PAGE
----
Carlos is a PhD candidate at the University College London School of Slavonic and East European Studies (UCL SSEES) as well as a Marie Curie Fellow in the FATIGUE programme (a network of young researchers studying the rise of illiberalism and populism in post-communist Europe). Carlos's PhD examines the discursive changes that took place in Czech political discourse about ‘Muslims’, mostly, as a result of events happening in 2015. In addition, as part of this project, a diverse sample of Czech citizens will be interviewed to share their outlook on both politicians’ discourse, as well as their own ideas about the accommodation of Muslims within Czech society. Carlos holds an MA in International Relations from Metropolitan University Prague and has previously written about the consequences of EU support to Libyan coastguards after the fall of Muammar Gaddafi. Twitter: @gomezdeltronco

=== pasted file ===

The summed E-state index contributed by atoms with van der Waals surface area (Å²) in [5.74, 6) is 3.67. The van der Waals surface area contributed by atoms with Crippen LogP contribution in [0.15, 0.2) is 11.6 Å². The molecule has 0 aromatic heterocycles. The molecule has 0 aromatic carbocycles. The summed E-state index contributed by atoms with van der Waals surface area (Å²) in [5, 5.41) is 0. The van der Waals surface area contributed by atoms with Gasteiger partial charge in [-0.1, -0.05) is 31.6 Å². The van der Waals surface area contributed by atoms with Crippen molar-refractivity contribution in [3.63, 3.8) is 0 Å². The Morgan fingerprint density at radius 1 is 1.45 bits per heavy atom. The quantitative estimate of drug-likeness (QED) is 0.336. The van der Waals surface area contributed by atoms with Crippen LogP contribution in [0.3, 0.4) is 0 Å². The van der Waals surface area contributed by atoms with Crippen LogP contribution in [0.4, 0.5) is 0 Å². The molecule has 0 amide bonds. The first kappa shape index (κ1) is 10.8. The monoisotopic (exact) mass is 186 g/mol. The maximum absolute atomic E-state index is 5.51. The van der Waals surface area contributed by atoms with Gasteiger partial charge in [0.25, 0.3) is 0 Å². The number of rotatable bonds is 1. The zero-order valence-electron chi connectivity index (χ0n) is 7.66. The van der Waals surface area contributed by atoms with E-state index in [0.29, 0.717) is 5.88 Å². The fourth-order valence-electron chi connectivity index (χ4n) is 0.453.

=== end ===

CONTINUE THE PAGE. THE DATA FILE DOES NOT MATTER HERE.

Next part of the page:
Aydan Greatrick
  • Thesis Title (working): Identities in Conflict: Queer-Led Humanitarian Responses to LGBT Refugees
  • Supervisors: Professor Richard Mole and Professor Ann Varley

Aydan is a PhD candidate at University College London (UCL), and a Project Coordinator with the Migration Research Unit, UCL Department of Geography. Aydan’s PhD research explores on responses to queer refugees from Syria in Lebanon and Germany, with a focus on the transnational dimensions of queer identity, activism and organising and how this interacts with local-level contexts responding to displacement. Prior to his PhD, Aydan worked with the Centre for Transnational Development and Collaboration for two years, a research and advocacy organisation specialising in gender and sexuality in the Middle East and Europe. He holds an MSc in Global Migration from UCL and a BA in History from the University of Cambridge. Twitter: @AydanEG.